Top 100 Opinions of 2012 John A. Tarantino, Esq., Patricia K. Rocha, Nicole J. Benjamin, Esq.
Automotive Industries Pension Trust Fund v. Textron, Inc., 682 F.3d 34 (1st Cir. 2012).
In Automotive Industries Pension Trust Fund v. Textron, Inc., the United States Court of Appeals for the First Circuit affirmed the United States District Court for the District of Rhode Island’s grant of the Defendants’ motion to dismiss the Plaintiffs’ Complaint for failure to state a claim upon which relief could be granted on the ground that the Plaintiffs’ Complaint failed to satisfy the applicable pleading requirements under the Private Securities Litigation Reform Act (“PSLRA”). Automotive Industries Pension Trust Fund v. Textron, Inc., 682 F.3d 34, 39 (1st Cir. 2012).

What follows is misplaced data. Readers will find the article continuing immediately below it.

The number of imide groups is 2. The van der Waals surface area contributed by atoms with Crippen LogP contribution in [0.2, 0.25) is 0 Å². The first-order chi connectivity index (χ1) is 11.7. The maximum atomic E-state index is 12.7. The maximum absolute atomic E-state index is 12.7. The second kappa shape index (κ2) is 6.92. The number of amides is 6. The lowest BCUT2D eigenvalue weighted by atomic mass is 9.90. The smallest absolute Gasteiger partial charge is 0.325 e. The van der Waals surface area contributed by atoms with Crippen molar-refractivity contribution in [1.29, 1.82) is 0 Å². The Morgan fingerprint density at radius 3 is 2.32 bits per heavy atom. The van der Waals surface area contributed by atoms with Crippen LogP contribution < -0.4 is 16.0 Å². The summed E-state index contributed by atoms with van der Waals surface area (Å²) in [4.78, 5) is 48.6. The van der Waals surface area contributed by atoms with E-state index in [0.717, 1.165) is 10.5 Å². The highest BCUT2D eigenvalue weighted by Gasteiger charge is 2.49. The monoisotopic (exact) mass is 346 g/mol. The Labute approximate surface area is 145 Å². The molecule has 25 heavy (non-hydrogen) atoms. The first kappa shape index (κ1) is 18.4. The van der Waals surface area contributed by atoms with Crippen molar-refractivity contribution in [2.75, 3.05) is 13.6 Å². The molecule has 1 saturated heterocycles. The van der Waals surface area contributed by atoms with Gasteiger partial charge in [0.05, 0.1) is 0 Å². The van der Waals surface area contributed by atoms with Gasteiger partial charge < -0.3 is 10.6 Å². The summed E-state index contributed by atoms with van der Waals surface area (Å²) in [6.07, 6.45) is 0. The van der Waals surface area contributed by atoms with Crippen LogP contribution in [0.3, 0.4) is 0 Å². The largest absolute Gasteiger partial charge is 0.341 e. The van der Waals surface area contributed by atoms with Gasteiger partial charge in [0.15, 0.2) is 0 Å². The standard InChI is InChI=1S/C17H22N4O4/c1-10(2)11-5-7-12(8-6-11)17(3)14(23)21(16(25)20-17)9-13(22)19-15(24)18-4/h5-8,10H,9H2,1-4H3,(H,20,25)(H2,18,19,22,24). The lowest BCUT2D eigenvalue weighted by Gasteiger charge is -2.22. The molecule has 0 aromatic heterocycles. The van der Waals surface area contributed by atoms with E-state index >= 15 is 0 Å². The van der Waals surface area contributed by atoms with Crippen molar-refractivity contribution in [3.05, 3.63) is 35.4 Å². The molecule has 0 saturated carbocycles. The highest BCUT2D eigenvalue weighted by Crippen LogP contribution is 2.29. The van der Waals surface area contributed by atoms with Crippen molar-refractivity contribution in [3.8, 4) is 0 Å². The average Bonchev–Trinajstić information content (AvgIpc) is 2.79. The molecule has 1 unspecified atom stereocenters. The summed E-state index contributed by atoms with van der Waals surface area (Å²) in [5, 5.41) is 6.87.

The Plaintiffs’ securities fraud putative class action Complaint alleged that Defendants violated § 10(b) of the Securities and Exchange Act of 1934 (the “Exchange Act”) and Rule 10b-5 promulgated under that section, and § 20(a) of the Exchange Act.
The Plaintiffs’ allegations concerned certain public statements made by Defendants to the company’s investors between 2007 and 2008 (on the edge and outset of the recession), regarding the strength and depth of the backlog orders at one of the company’s businesses. Id. at 35. The Plaintiffs’ Complaint did not challenge the accuracy of most of Defendants’ statements. Id. at 36. Rather, Plaintiffs claimed that the company deliberately omitted material information concerning the backlog that would have revealed that the backlog was artificially inflated. Id. Among the Plaintiffs’ allegations was that the company lowered its underwriting standards, provided loans to risky customers and encouraged customers to delay rather than cancel their orders, which resulted in an artificially inflated backlog. Id.